As for a real world element... I don't think it's for Dead Velvet. I want the player to sympathize with Pier, not with themselves. It's a good concept though.


#5010166 My survival horror game... Tell me what you think!

Posted by Exoaria on 13 December 2012 - 06:06 AM

Hi all, I've decided to create a forum account on Game Dev because I wanted to sort of share my ideas with some people and get some feedback, I've already started coding this game in the Unity engine. I'd like to hear what you guys think of the story, and the mechanics. Suggest ideas that you would think would work in a game like this, please read carefully though and try to analyse what I'm saying. I want to have as much constructive feedback from you all as I can.

The Story
The game (titled "Dead Velvet") has two constant conflicting and sad storylines correlating with each other at all time. One often patronizing the other because of their deep differences. Although one story has ended, and the other is starting, they both have an equal amount of input into the game. For the purpose of chronological order and so that you can follow what is happening easier, I will start with the earliest point that this tale begins.

Alister Wilshire was the master of a house in England, just north of London in 1832. He was a cruel man, and a very violent one. He was raised in foster care by two violent women who would throw him in a basement every night where they would throw him half cooked fish to eat from the floor. At age 17 he killed one of the women who he called "Aunt", and was arrested near immediately. The court heard his plea and investigated the matter, and sentencing the woman who was still alive to a year in prison. He was left to his own devices after being excused, given the circumstances of his upbringing. He had absolutely no recollection of his mother or father, taking his Wilshire last name from the foster mothers, (The one who took him in, her last name was Hillshire, but he changed it to Wilshire shortly after killing her - also not to be confused, these two women were related and not a lesbian couple).

Developing a strong hatred for humanity, Alister started looking into weapon design and landed a job crafting spectacular pieces of work at age 21, gaining the attention of people all around. They looked up to him as a "prodigy for the country" and someone that would take England to a new level of technology warfare. He despised them though and claimed that he was only developing the weapons in order to provide more of the pathetic race a means to kill each other off so that he would not have to lay his eyes on them any more.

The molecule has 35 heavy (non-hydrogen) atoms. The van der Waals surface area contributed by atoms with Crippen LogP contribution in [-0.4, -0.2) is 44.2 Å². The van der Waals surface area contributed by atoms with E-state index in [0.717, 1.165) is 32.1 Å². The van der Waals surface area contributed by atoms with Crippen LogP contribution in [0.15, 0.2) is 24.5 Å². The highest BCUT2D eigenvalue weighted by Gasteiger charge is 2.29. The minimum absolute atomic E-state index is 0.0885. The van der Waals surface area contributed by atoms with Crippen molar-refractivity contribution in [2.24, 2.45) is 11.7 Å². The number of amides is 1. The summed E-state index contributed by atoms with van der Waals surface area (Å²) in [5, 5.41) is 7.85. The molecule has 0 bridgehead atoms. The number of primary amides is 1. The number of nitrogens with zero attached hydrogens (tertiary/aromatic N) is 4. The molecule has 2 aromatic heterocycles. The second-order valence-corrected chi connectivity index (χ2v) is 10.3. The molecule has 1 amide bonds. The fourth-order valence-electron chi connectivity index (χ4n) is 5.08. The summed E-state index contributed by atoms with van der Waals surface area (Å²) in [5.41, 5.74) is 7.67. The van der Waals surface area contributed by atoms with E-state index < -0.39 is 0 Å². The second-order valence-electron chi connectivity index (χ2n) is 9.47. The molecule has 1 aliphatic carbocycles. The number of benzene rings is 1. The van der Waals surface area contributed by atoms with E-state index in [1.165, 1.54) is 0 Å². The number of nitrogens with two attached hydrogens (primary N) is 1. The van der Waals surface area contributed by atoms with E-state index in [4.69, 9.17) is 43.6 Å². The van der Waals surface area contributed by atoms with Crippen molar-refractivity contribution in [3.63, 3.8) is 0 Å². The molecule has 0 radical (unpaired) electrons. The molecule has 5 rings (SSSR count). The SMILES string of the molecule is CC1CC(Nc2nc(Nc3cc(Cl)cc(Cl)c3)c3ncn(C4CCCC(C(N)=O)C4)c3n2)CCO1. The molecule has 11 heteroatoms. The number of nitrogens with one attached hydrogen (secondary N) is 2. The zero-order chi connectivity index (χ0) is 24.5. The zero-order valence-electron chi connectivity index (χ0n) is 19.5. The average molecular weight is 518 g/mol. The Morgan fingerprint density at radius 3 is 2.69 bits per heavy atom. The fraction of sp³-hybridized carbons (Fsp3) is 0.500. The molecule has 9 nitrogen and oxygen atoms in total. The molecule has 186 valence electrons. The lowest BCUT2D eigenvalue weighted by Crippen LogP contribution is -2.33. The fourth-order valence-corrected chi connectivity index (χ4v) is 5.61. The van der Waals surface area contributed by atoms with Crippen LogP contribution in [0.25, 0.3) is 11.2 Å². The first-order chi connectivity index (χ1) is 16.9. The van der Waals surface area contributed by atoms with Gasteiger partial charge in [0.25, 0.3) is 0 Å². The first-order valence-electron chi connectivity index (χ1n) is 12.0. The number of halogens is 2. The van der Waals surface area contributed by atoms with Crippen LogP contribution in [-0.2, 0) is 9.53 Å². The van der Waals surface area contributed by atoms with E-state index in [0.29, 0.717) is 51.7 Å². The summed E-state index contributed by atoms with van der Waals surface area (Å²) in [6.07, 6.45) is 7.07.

More importantly though, Alister was starting to make money, lots of money. He was very quickly becoming one of the richest men in all of North England leaving a lasting impact, and eventually founding "Wilshire Arms" - a weapons shop that escalated to one of the most famous and highest quality weapons stores in the country.

He began to get bored, though, no longer finding the pleasure in providing a means for them to harm one another. He decided to step down from his job, and take his money somewhere quieter where he could reside with his subtle burning hatred for the world. There was a hole inside of him that was quickly expanding into something much more. At a bar, a woman followed him home one day after he had something to drink. She claimed to find him the most strong and handsome man in all of England, but he brushed her off. Soon after she began pleading him to marry her, and she was not after his money - she was legitimately obsessed with Alister, and very young at only age 19 - he was into his 30's by this time.
Despite his growing hatred he decided to marry her, and bought a mansion for them to reside in. For 10 years they lived off the fat of the land, Alister would work in the fields whilst Sarah, his wife, would mend the house and keep it beautiful. But Alister still had the hole growing, and quickly became violent and destructive. Finally he began to push Sarah, screaming at her, hurting her and taking out all the pain that he had experienced onto her just as he had hated everyone else.

But one day the storm struck, Alister became fueled with so much rage that, upon browsing the newspaper one day he ordered in one-hundred and thirty two slaves being sold straight from Africa to work for him. This was for two million pounds at the time.
His wife was furious, but couldn't handle leaving Alister because she loved him so much and was in fear that he would harm her. Plantations were already disgusting many American citizens and they were even more rare in England. It was 1830 when this happened, and drawing very close to the time that they would be liberated.